How Do You Mend A Broken Heart?

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While standing on my balcony and watching yet another rainstorm pass over the city, I pulled out the keys out of my pocket and discovered that one of the hearts on it – a Celtic heart key chain that a friend once gifted for my birthday – had cracked.


I thought about this. Of course, if we look for symbolism, we can find it anywhere and everywhere.  But finding that specific heart, cracked, on this specific day, well, it basically ensured that I’ll be writing this blog vs. the one I had originally set out to write. That’s twice now this week.


It was 20 years ago, today, that I walked down the aisle. That marriage ended quickly and while there’s no anniversary to acknowledge, today I celebrate, with gratitude, peace of mind and freedom. Two things that were impossible for me to acknowledge in 1994 because I had no idea who I was. Or what I wanted. Or what a healthy relationship looked like. Or how to be a good spouse. Or any of that.


The next 20 years of dating adventures had some highs, some lows and some in betweens. In 2008/2009, everything fell apart. As in everything.  And so I kept a little diary that turned into a 4-year book project. And that led me back to Barri and she pushed and pushed and pushed and pushed me to confront my biggest ache, the kind that makes all your physical senses explode with the prickling of 1000 needles.


Slowly, ever so slowly, those layers of hurt, anger, regret, loneliness, pain, numbness, mistrust and hopelessness began to release themselves, one by one. In parallel, going to Dublin for one month this past February and walking the streets of that amazing city, where I have zero physical DNA but couldn’t feel more spiritually at home if I tried, there, the pages of my pain all just flew away, like a loose manuscript in the wind.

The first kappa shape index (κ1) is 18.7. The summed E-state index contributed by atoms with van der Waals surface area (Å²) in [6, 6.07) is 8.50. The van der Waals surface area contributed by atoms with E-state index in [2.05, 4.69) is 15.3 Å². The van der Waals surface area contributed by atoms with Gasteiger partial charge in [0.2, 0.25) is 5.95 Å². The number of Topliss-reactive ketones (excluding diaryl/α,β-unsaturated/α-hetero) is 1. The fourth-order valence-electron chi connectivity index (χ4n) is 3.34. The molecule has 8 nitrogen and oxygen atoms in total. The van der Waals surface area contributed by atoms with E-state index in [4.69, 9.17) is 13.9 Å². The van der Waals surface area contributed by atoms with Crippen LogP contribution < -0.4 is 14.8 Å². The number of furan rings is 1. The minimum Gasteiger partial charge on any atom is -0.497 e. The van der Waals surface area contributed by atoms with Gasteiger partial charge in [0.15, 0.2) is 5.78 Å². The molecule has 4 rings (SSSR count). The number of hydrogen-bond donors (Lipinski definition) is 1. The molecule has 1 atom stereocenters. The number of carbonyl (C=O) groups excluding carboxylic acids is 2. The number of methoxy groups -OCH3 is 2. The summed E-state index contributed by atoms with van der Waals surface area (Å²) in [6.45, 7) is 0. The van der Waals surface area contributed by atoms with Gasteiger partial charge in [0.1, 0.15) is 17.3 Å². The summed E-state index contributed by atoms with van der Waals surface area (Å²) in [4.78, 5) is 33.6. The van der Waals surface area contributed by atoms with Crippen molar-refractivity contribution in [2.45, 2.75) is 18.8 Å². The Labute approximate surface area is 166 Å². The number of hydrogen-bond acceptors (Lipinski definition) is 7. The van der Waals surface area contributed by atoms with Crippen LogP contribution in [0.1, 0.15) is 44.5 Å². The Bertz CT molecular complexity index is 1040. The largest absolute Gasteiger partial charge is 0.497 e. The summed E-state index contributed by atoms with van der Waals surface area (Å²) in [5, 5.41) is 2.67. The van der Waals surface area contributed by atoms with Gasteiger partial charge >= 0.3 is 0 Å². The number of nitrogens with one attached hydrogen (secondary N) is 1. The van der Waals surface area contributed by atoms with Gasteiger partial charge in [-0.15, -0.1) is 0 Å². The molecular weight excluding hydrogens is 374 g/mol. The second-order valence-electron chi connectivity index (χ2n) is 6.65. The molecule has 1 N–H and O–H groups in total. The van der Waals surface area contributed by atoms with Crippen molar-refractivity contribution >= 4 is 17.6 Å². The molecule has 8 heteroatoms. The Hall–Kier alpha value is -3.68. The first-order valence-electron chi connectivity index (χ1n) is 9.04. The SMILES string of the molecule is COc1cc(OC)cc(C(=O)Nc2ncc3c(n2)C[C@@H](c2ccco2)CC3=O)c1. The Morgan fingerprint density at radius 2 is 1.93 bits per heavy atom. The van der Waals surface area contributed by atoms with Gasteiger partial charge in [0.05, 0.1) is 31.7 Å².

Each day I spent in in Dublin, my heart got better and better and better.


By the time it was my last week there, I filled a lot of journal pages and shed a lot of tears. Alison, the woman from whom I rented the room, wisely observed, “I don’t think you’re crying because you’re leaving Dublin. I think you’re crying because Dublin helped you heal from something.”  She didn’t know me long, but by that point, she knew me well. And she was right.


If our heart’s a vessel, then mine not only finally stopped leaking, but it no longer carries the dead weight of life’s relationship past.


And so today, of all days, as I saw that broken Celtic heart, I realized that with that physical object releases all that I carried with me for the past two decades. And today, in this present moment, love is all around me. I felt in on my travels and in the homes of the individuals and couples I stayed with. I felt it in the openness of all the good people who welcomed me back to Cleveland as well as the ones who stuck it out with me, throughout the entire roller coaster. Finally, I’m feeling the love by being open to the kind surprises entering my life with unexpected frequency. It’s as though all the summer ice cream trucks all showed up all at once, right in front of me.


I can’t wait to taste the new flavors.







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